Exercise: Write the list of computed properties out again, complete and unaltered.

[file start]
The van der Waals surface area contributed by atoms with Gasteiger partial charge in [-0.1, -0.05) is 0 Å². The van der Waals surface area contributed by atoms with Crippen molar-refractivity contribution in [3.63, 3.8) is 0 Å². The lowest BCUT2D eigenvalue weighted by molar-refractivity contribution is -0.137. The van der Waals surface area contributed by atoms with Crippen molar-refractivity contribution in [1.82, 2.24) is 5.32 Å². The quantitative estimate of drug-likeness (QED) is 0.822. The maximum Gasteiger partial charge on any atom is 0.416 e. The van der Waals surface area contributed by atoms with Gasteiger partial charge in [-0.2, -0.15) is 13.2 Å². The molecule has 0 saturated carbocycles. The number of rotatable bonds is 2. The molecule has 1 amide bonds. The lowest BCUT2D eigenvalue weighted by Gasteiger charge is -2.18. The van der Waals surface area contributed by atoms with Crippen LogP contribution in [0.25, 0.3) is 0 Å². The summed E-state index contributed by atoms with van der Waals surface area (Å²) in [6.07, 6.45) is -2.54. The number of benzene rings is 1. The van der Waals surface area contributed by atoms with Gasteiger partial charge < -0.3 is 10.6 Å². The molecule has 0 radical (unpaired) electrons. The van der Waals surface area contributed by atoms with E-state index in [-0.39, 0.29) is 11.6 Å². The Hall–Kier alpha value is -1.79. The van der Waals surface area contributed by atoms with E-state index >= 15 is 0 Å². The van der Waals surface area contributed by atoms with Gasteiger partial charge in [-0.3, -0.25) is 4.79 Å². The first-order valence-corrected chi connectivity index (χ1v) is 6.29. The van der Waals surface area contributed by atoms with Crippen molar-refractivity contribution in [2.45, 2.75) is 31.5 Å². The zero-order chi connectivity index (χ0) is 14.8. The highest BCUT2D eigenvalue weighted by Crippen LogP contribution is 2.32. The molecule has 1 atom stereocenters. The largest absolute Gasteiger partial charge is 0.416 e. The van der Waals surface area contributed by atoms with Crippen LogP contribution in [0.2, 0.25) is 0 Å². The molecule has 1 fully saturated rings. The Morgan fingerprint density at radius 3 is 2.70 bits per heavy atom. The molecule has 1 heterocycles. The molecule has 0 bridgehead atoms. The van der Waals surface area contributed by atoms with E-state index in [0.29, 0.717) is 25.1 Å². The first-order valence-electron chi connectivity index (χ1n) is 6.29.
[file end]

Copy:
The van der Waals surface area contributed by atoms with Gasteiger partial charge in [-0.1, -0.05) is 0 Å². The van der Waals surface area contributed by atoms with Crippen molar-refractivity contribution in [3.63, 3.8) is 0 Å². The lowest BCUT2D eigenvalue weighted by molar-refractivity contribution is -0.137. The van der Waals surface area contributed by atoms with Crippen molar-refractivity contribution in [1.82, 2.24) is 5.32 Å². The quantitative estimate of drug-likeness (QED) is 0.822. The maximum Gasteiger partial charge on any atom is 0.416 e. The van der Waals surface area contributed by atoms with Gasteiger partial charge in [-0.2, -0.15) is 13.2 Å². The molecule has 0 saturated carbocycles. The number of rotatable bonds is 2. The molecule has 1 amide bonds. The lowest BCUT2D eigenvalue weighted by Gasteiger charge is -2.18. The van der Waals surface area contributed by atoms with Crippen LogP contribution in [0.25, 0.3) is 0 Å². The summed E-state index contributed by atoms with van der Waals surface area (Å²) in [6.07, 6.45) is -2.54. The number of benzene rings is 1. The van der Waals surface area contributed by atoms with Gasteiger partial charge < -0.3 is 10.6 Å². The molecule has 0 radical (unpaired) electrons. The van der Waals surface area contributed by atoms with E-state index in [-0.39, 0.29) is 11.6 Å². The Hall–Kier alpha value is -1.79. The van der Waals surface area contributed by atoms with E-state index >= 15 is 0 Å². The van der Waals surface area contributed by atoms with Gasteiger partial charge in [-0.3, -0.25) is 4.79 Å². The first-order valence-corrected chi connectivity index (χ1v) is 6.29. The van der Waals surface area contributed by atoms with Crippen molar-refractivity contribution in [2.45, 2.75) is 31.5 Å². The zero-order chi connectivity index (χ0) is 14.8. The highest BCUT2D eigenvalue weighted by Crippen LogP contribution is 2.32. The molecule has 1 atom stereocenters. The largest absolute Gasteiger partial charge is 0.416 e. The van der Waals surface area contributed by atoms with Crippen LogP contribution in [0.2, 0.25) is 0 Å². The molecule has 1 fully saturated rings. The Morgan fingerprint density at radius 3 is 2.70 bits per heavy atom. The molecule has 1 heterocycles. The molecule has 0 bridgehead atoms. The van der Waals surface area contributed by atoms with E-state index in [0.29, 0.717) is 25.1 Å². The first-order valence-electron chi connectivity index (χ1n) is 6.29.